In under ten years, we have automated trading, expanded the direct reach of major stock exchanges to over 400 centres, dematerialised shares, eliminated counter-party risk, moved to rolling settlements and introduced derivatives trading. If anything, the capital market is held back only by the Reserve Bank of Indias failure to introduce electronic transfer of funds which has prevented faster settlement of trades.
At the same time, there has been a significant change in the distribution of trading. While trading volumes have soared dramatically, most of Indias 23 stock exchanges have become redundant. The National Stock Exchange now accounts for 65 per cent of trading volumes nationwide while the Bombay Stock Exchange accounts for another 33 per cent of the business. All other bourses, including Kolkata, Delhi and Ahmedabad, may close down eventually. However, as efficient and vibrant may the secondary market be, the primary market is moribund, the debt market disorganised and supervision is lacking. Is this the shape of the future
The future would depend on several factors. The quality of supervision is dependent on who is appointed to head Sebi in the coming years. This decision depends on whether policymakers understand the long-term damage caused to the capital market by frequent scams and poor supervision, or the need to correct it. A study conducted by Dr L C Gupta of the Society for Capital Market Research and Development shows that the number of investors is stagnating at two crore since 1997. The study points out that investors perceive the primary capital market as far riskier than the secondary market. Both these factors have a long-term impact on the role of the capital market in raising public funds. Industry houses may want to consider these facts before lobbying for a soft or market-friendly Sebi chairman.
As far as the NSE is concerned, technology changes that took the secondary market to a new level of sophistication will probably continue to create significant changes. At a recent seminar in Pune, Dr R H Patil, former managing director of the NSE, outlined some interesting changes that he foresaw in the coming years. Dr Patil believes that the growth of Internet trading will take the stock exchange to the desks of ordinary investors. Also, global competition, cross-border listing of securities and the demand by Indian investors to access overseas markets will force the bourses to face up to international competition and create cross-border payment and securities settlement systems. The possibility of straight through processing of transactions will also change the nature of business. This envisages that a purchase transaction will simultaneously be communicated to the buyers bank to pre-empt funds for payment and a sale transaction to his depository account to block the shares for delivery, eliminating trading risk and allowing investors (individual as well as institutional) to operate without going through brokers.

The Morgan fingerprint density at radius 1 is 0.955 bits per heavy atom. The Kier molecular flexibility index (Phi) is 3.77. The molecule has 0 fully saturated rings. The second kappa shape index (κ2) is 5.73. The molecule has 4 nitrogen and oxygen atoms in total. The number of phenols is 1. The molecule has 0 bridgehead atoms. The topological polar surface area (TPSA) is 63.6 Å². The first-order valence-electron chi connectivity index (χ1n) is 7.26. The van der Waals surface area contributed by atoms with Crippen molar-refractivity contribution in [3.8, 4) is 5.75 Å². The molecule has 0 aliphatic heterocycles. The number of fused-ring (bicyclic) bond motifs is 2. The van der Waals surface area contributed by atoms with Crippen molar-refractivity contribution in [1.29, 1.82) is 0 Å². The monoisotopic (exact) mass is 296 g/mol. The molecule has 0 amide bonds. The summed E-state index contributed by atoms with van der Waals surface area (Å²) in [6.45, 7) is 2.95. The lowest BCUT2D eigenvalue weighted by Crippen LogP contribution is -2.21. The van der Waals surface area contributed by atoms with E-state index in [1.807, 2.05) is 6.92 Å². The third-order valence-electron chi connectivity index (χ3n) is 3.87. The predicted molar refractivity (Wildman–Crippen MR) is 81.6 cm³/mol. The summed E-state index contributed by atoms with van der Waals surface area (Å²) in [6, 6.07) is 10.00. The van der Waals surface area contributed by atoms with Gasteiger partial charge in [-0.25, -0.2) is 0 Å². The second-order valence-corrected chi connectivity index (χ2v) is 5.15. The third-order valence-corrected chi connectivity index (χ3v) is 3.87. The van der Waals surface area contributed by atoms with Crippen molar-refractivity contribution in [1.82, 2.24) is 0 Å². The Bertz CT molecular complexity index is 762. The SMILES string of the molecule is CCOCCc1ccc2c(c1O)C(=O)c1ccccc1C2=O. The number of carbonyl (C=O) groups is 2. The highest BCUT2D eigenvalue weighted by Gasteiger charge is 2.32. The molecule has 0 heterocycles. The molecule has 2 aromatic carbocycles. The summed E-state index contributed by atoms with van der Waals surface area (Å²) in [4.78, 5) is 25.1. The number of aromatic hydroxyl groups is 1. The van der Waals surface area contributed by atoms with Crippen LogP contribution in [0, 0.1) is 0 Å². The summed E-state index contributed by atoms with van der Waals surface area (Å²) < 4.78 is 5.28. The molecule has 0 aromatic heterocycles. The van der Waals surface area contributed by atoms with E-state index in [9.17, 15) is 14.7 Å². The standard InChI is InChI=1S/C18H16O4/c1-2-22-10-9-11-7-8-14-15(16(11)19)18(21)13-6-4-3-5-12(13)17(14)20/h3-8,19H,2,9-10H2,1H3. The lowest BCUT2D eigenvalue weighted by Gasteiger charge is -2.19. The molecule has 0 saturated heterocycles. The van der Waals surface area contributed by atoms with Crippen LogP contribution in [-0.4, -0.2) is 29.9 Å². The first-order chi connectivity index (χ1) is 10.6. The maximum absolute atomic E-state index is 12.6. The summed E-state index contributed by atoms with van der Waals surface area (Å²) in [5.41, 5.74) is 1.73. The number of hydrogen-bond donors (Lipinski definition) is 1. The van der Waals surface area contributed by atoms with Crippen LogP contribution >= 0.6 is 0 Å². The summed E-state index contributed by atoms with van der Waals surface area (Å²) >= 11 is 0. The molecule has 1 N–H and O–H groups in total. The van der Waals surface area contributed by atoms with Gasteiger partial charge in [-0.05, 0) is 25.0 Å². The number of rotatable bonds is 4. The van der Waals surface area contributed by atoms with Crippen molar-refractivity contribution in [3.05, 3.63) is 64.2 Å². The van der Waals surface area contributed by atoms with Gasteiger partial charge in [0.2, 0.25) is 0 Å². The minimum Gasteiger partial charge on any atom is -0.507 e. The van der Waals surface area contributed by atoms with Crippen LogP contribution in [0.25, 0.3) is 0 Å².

Dr Patil himself is spearheading the RBIs attempt to change the face of the debt market through the Negotiated Dealing System and the Clearing Corporation of India Ltd. This effort, however, raises several uncomfortable questions. Given Dr Patils track record, the NDS will fulfil its core objective of eliminating asymmetry of information between investors (mainly banks) and intermediaries and providing an efficient and transparent trading platform for debt instruments. The NDS will allow dealers to execute trades in the computer-matching mode or in the chat mode to negotiate deals on the system itself. It will reduce risk through restricted access. For instance, it aims to ensure that the call money market is purely an institutional market open only to AAA rated banks and not for weak ones. All others will have to access their funds requirement through the repo market.
But is the RBIs decision to set up its own trading platform, outside the supervisory purview of the Sebi, beneficial for the market The RBI has a terrible record of supervision, is poor in transparency, and intolerant of criticism. This does not make it an ideal supervisor. Secondly, the NDS re-creates what was easily possible within the NSEs wholesale debt market system. The only apparent reason for creating another platform is that the RBI wants to keep the debt market pristine and pure unsullied by existing bourses and the influence of brokers. In fact, the NDS aims at eliminating brokers altogether. It is a closed market exclusively for the institutions and primary dealers, all operating under the eagle eye of the RBI where information available on the trading screen will substitute the expertise of brokers in matching buyers and sellers.
Will it work It is too early to tell but the attitude is in line with the RBIs long time allergy for brokers. Remember how it eliminated brokers from call money deals in early 90s Banks continued to use brokers and found shadier ways to compensate them. Another issue that remains unclear is whether the NDS will be registered as an exchange under the Securities and Contracts Regulation Act, or will the laws be amended to give it special status to operate without brokers. Finally, one always understood that reform in the debt market would aim to expand the market and allow some retail participation in it. The NDS, however, is an exclusive club open only to those entities which have an SGL and current account in the RBI. A few other large corporates, NBFCs and funds will be given guest membership through a large bank, but only for a limited access.
Clearly, the future of Indian capital market is full of contradictory signals: dying regional exchanges and an avant garde debt market system without brokers; vibrant secondary market and comatose primary market; nationwide access to electronic trading and poor supervision. Do they add up to progress or confusion
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